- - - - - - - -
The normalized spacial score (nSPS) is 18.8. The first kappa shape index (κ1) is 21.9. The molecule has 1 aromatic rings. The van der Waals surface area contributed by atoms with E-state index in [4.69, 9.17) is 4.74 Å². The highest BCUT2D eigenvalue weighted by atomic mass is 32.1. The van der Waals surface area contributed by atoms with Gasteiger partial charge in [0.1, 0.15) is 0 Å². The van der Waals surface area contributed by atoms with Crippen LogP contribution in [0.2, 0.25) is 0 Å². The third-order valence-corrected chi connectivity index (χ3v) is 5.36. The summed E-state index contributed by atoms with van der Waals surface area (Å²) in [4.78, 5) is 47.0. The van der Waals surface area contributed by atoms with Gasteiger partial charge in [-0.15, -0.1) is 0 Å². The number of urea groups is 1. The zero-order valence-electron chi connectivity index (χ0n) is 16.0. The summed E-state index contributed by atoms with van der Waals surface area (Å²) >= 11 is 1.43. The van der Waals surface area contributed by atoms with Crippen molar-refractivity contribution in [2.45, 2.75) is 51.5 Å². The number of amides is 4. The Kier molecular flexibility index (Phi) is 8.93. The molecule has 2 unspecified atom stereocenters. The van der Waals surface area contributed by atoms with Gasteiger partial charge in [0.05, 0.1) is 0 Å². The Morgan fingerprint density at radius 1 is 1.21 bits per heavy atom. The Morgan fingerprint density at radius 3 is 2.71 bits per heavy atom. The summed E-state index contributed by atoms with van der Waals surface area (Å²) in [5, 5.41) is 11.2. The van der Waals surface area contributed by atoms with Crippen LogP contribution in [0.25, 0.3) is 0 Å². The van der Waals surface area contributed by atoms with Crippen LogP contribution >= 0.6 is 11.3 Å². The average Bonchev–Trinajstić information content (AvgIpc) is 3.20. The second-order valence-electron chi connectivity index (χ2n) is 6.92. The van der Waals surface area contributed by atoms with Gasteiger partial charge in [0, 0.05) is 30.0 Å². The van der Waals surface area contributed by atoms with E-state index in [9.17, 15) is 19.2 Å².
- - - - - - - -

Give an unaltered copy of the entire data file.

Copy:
The normalized spacial score (nSPS) is 18.8. The first kappa shape index (κ1) is 21.9. The molecule has 1 aromatic rings. The van der Waals surface area contributed by atoms with E-state index in [4.69, 9.17) is 4.74 Å². The highest BCUT2D eigenvalue weighted by atomic mass is 32.1. The van der Waals surface area contributed by atoms with Gasteiger partial charge in [0.1, 0.15) is 0 Å². The van der Waals surface area contributed by atoms with Crippen LogP contribution in [0.2, 0.25) is 0 Å². The third-order valence-corrected chi connectivity index (χ3v) is 5.36. The summed E-state index contributed by atoms with van der Waals surface area (Å²) in [4.78, 5) is 47.0. The van der Waals surface area contributed by atoms with Gasteiger partial charge in [-0.15, -0.1) is 0 Å². The number of urea groups is 1. The zero-order valence-electron chi connectivity index (χ0n) is 16.0. The summed E-state index contributed by atoms with van der Waals surface area (Å²) >= 11 is 1.43. The van der Waals surface area contributed by atoms with Crippen molar-refractivity contribution in [2.45, 2.75) is 51.5 Å². The number of amides is 4. The Kier molecular flexibility index (Phi) is 8.93. The molecule has 2 unspecified atom stereocenters. The van der Waals surface area contributed by atoms with Gasteiger partial charge in [0.05, 0.1) is 0 Å². The Morgan fingerprint density at radius 1 is 1.21 bits per heavy atom. The Morgan fingerprint density at radius 3 is 2.71 bits per heavy atom. The summed E-state index contributed by atoms with van der Waals surface area (Å²) in [5, 5.41) is 11.2. The van der Waals surface area contributed by atoms with Crippen LogP contribution in [0.25, 0.3) is 0 Å². The van der Waals surface area contributed by atoms with Crippen LogP contribution >= 0.6 is 11.3 Å². The average Bonchev–Trinajstić information content (AvgIpc) is 3.20. The second-order valence-electron chi connectivity index (χ2n) is 6.92. The van der Waals surface area contributed by atoms with Gasteiger partial charge in [0, 0.05) is 30.0 Å². The van der Waals surface area contributed by atoms with E-state index in [9.17, 15) is 19.2 Å².